How to Intervene without Intervening

So let me start this article with a clear disclaimer: This is not a particularly moral response and yes if I was in office I would perhaps not follow this advice exactly, but what I want to propose, I believe,  is something which has been poorly covered in the various debates over how to respond to Syria.

Syria currently for all parties concerned (except Al Qaida), is a lose lose situation.

For Iran, Russia and Hezbollah even if they succeed in propping up Assad the price will be (and arguably already is) a widespread stain on their name for fighting in a war that is clearly sectarian and thus serves to emphasise that Iran and Hezbollah are not simply Muslims but they are Shia Muslims. That lesson will not be forgotten lightly.

For Russia, the Syrian conflict merely provides a further reason for Jihadists to refocus their efforts into Russia’s long running war against Islamic movements in Chechnya, where the previous wars that cost 1,000’s of lives as well as international humiliation for Russia’s then leaders in their handling of the conflicts.

The outcomes for the West and its allies though are not much brighter.

Even if we assume a “best case scenario”, namely that the FSA under General Idris actually recaptures Syria and is able to prevent the more radical Islamic factions from taking control, the west still loses.

Why do we still lose?

At the end of this fight the West will still lose because for some Syrians we will be damned for failing to intervene like we did in Libya and for others, we will be damned for being perceived as wanting to see the war continue. This theory assumes the belief (that perhaps in a historical context is not entirely unfounded) that there is a western conspiracy to weaken both sides in the conflict, with the aim of installing its own puppet regime (see Iran v. Iraq war in the 80’s).

But the main reason why we will lose is because on our watch the international community were unable and unwilling to prevent the collapse of a secular, fairly stable state which had ameliorated many of the inter-faith tensions (which have so brutally resurfaced) and which has now scarred millions of innocent civilians, armed 10’s of 1,000’s of young men (and women) and provided a battleground to recruit and train fighters for global jihadist activities.

So what can we / should we do? Bomb key targets? Negotiate the removal of Assad’s chemical weapons? Do nothing?….

Or how about this:

As I see it, the most interesting area of the conflict has been the way the conflict unfolded in the North of Syria and in particular the North East. Here the Kurdish majority refused to join the fighting on either side, thus the regime removed its fighters from these positions in order to put them to better use elsewhere. As this power vacuum was created the Kurds that remained began to arm and organise themselves and have recently been under attack by radical jihadists groups who are afraid of this tolerant, non-expansionary segment of Syrian society.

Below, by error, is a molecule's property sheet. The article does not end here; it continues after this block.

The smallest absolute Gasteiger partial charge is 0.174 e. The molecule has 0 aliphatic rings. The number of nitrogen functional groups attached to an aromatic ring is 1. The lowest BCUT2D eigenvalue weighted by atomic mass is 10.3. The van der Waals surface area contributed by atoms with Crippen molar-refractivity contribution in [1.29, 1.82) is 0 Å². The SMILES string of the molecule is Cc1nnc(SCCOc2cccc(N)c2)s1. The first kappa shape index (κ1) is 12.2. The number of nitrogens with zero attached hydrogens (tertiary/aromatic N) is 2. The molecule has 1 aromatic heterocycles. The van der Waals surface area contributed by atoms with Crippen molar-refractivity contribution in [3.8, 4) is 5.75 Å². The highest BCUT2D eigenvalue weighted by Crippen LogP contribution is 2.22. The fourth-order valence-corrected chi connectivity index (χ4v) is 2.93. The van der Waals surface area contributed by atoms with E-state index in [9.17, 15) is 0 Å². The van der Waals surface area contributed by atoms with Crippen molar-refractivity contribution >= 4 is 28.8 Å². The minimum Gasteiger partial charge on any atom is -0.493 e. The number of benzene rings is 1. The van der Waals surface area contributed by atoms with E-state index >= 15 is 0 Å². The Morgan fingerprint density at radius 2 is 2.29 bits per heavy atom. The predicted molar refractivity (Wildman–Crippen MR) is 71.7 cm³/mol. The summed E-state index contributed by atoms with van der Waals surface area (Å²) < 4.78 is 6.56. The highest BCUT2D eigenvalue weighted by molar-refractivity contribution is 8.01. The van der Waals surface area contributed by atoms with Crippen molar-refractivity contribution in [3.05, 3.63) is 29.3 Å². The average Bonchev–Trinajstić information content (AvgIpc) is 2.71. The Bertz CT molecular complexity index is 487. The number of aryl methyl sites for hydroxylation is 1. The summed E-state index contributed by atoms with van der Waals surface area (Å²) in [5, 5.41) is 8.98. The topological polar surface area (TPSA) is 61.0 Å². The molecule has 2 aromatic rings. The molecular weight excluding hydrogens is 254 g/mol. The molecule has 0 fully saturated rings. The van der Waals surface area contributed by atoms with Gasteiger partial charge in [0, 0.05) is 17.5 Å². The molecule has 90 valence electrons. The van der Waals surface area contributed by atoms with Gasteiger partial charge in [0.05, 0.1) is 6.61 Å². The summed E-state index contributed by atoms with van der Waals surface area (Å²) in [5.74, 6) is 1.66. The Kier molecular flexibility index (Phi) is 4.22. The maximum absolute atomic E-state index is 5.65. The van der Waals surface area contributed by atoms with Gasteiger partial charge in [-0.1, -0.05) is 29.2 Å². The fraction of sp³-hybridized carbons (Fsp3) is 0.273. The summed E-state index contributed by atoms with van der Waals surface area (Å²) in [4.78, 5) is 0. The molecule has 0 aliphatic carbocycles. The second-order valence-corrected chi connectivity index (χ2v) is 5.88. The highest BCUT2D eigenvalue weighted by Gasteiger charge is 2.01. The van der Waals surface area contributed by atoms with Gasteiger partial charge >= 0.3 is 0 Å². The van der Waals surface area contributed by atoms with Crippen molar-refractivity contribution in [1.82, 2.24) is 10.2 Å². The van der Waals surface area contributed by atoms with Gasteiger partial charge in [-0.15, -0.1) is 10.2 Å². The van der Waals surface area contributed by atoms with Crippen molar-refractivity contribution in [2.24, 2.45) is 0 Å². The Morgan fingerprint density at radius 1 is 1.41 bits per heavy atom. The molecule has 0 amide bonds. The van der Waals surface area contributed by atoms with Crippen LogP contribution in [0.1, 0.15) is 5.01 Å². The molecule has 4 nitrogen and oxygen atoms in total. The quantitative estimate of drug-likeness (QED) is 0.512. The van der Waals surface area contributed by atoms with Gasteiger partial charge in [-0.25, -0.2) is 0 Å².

So my suggestion, if the west feels it must act, is to sit with Turkey and Iraq and say the following:

“We can secure your borders from the overspill of refugees and fighters from inside Syria and we can do it without Western troops on the ground and without your troops having to be involved.”

Clearly when offered such a proposition neither side would refuse, but how to achieve this result of seemingly intervening without intervening…..

By providing unfettered and grossly expanded humanitarian and non-lethal military supplies to flow into north east Syria (I would like lethal small arms too but we’ll leave that aside for now), the west can legitimately claim that it is not trying to influence the outcome of the war and also help to save lives and undermine the effectiveness of radical Islamic groups in the Syria.

The Kurdish fighters are almost uniquely tolerant of many I suppose “western values”, with the mix of men and women units, where women even command large squadrons of men being at least one strong aspect of equality. They also have no declared (or proven) expansionary aims (their focus is survival) and their geographic location means that if they were able to create a stable environment, then they could control the access of the Syrian conflict to the borders of Iraq and Turkey. This area could also then provide an oasis of calm for internally displaced Syrians to retreat to from the fighting as well as offering an example that the future of Syria does not need to be Assad or a fundamentalist Islamic state.

What a buffer zone inside Syria also does more crassly though is to contain the fighting from overspill. To the South Lebanon is so embedded already in the conflict that the situation cannot be contained without a major future UN intervention force and Israel requires no international assistance to maintain its borders as secure (even Assad wasn’t stupid enough to attack them after Israel bombed the arms convoys into Lebanon).

That leaves Jordan, who have not only the nearly unconditional support of the GCC, but also the US to call on, if it were required, as well as a relatively competent army to police the border.

Thus in answer to the conundrum of “How to intervene without intervening”, my solution would be to back the Kurdish movement in the North of Syria with as many humanitarian supplies (and military if necessary) to create a buffer zone and contain the Syrian conflict. By doing this the West can ameliorate some of the suffering of the Syrian people but also prevent the fallout of this deeply destructive civil war from further destabilising the wider Middle East.

Just a thought.

Advertisements